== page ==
03 September 2006

The Random Number Generator

I am writting this entry offline, because my sweet, beautiful DSL is down. It's been down pretty much the whole day, which is really annoying. Not only that I can't do my normal surfing, but I can't give people the stuff they ordered.

The good thing is that since I can't go online and waste my time, I can do other things, such as actually working at the game :)
I did a lot of stuff today, but the most important is that I finally decided to test the random number generator.
After implementing a new 'feature', where some items break during the manufacturing (items such as the hammer, the molds, needle, etc.), I wanted to test and see if it works, so I set the chance of the ring mold to 5000 out of 10000 (so 50%), and starting making rings. To my surprise, it appeared that the chance of the items to break was aparently much higher than 50%. In my estimates, it was something like 60-70%.
The code was pretty simple, even trivial. There couldn't have been a mistake in the code:
if(required_to_have_1!=-1)
{
rand_no=my_rand(10000);
if(rand_no<items[required_to_have_1].damage_when_hit)
{
//secret code, but basically break the item
}
}
As you can see, there is little room for error.

The function my_rand() is OS specific. Under Windows, it uses rand(), while under Linux and BSD it uses random()
Here is the code:

int my_rand(int max)
{
#ifdef WINDOWS
return rand()%(max+1);
#else
return random()%(max+1);
#endif
}

Yes, I know, there are better ways to do it than using %.

So I decided to write a test function:

void test_random_generator()
{
FILE *f = NULL;
int treshold=80;
int count=10000;
int rand_no;
int i;
int zero_count=0;
int one_count=0;
char str[200];

for(i=0;i<count;i++)
{
rand_no=my_rand(10000);
if(rand_no<treshold)zero_count+=1;
else one_count+=1;
}
sprintf(str,"\nCounting to %i, treshold of %i, we got zero: %i and one: %i",count,treshold, zero_count, one_count);

f=fopen("debug.txt", "a");
fwrite(str, strlen(str), 1, f);
fclose(f);
}

The results were:
Counting to 10000, treshold of 5000, we got zero: 5420 and one: 4580
Counting to 10000, treshold of 5, we got zero: 5 and one: 9995
Counting to 10000, treshold of 5: 6 and one: 9994
Counting to 10000, treshold of 80, we got zero: 92 and one: 9908
Counting to 10000, treshold of 80, we got zero: 89 and one: 9911

This means that the higher the treshold is, the higher the bias towards the end. However, in EL, most of the random tests are compared towards the 0 range. In addition, I heard that random() is somewhat more reliable than rand(), but at home I only have Windows, so I will have to test it on our BSD machine as well, when Mr. DSL will decide to work.

If the BSD machine will show a similar bias as well, I guess we will eventually have to use something better than %.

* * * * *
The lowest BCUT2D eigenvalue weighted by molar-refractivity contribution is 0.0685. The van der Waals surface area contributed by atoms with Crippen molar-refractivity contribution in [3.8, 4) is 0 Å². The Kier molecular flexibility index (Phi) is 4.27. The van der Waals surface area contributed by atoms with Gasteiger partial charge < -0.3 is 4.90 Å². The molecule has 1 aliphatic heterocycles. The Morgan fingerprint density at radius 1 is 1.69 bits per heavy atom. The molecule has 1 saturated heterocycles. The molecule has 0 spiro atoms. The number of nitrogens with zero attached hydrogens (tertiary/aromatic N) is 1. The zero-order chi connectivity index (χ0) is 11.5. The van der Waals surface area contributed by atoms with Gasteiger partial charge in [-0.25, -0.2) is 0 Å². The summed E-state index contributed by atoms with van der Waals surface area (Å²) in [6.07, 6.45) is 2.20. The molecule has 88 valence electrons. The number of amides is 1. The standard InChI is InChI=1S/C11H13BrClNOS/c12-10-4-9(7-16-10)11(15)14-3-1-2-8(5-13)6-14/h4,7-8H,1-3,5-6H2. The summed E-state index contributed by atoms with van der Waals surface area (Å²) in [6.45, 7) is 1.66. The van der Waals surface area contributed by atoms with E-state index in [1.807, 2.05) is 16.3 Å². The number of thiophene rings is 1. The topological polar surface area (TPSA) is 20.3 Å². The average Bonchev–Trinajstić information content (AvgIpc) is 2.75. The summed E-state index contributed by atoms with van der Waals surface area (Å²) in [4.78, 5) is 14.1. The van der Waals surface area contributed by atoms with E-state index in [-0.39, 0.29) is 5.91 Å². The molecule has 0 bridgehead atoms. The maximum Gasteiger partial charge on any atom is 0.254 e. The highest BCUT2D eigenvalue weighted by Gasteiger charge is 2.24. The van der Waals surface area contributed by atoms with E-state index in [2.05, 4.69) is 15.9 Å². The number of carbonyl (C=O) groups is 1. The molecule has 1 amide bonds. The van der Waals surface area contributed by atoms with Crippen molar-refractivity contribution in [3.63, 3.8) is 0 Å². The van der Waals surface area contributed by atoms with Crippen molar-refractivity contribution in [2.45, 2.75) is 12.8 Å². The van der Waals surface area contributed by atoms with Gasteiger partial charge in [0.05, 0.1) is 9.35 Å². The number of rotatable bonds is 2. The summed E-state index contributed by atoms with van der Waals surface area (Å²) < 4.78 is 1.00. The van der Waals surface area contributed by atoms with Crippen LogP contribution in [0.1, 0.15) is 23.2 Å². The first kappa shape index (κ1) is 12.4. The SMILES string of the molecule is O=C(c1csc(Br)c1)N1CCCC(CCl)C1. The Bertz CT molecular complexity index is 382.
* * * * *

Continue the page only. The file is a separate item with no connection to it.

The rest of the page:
Nevertheless, the result of my tests are encouraging, and the multiple reports from the players on how stuff breaks more than it should are most likely due to bad luck, not due to errors in the code.

5 Comments:

Blogger Brendan said...

Mersenne Twister, perhaps? The overhead is minimal (624 words of working area), and it's about the same speed, or faster than rand(). Given that it's one of the best for Monte-Carlo simulations, it should satisfy almost every need as-is except cryptography.
Just as a note - though random() beats rand(), random()'s period is only 16*((2**31)-1), while MT's is (2**19937)-1.

4/9/06 11:58  
Blogger Donny said...

Looks like fairly simple code I don't see how there could be any problems with it at all. The windows random functions are much worse then those on BSD or atleast that is what I have heard. I could be wrong. I know they deal with time and some other random things to calculate the randomness so they may be very similar never really tested them myself.

Hope things work well.

Also sucks that you DSL has been acting up I'm actually surprised my cable has been working fine the past few days but I think this is becasue Time Warner is taking over Adelphia so Time Warner may have control of the ISP at this point.

4/9/06 14:23  
Anonymous csiga said...

Maybe you can try to generate the random numbers using chaotic sequences (not same as random, but mathematically gives better results in computer related applications).

4/9/06 21:36  
Anonymous Mihaim said...

Ethernal problem ... I told many times to use uniform random generators. Take a look here. Both code and theory :
http://www.agner.org/random/randoma.htm

Regards
mihai

5/9/06 02:50  
Blogger Radu said...

Thanks everyone for the comments.
It turns out that there won't be any need for 'fancier' stuff.
The new tests on the real server show that random() is very good at generating random numbers, unlike rand()

As for the period, that's not a problem, since this is a MMO and there is also the human entropy source (that is, between two actions by the same player, there will be other actions by different players), and since each action reseeds the random generator, in practice the period can be pretty infinite, from the point of view of one player.

6/9/06 12:52  

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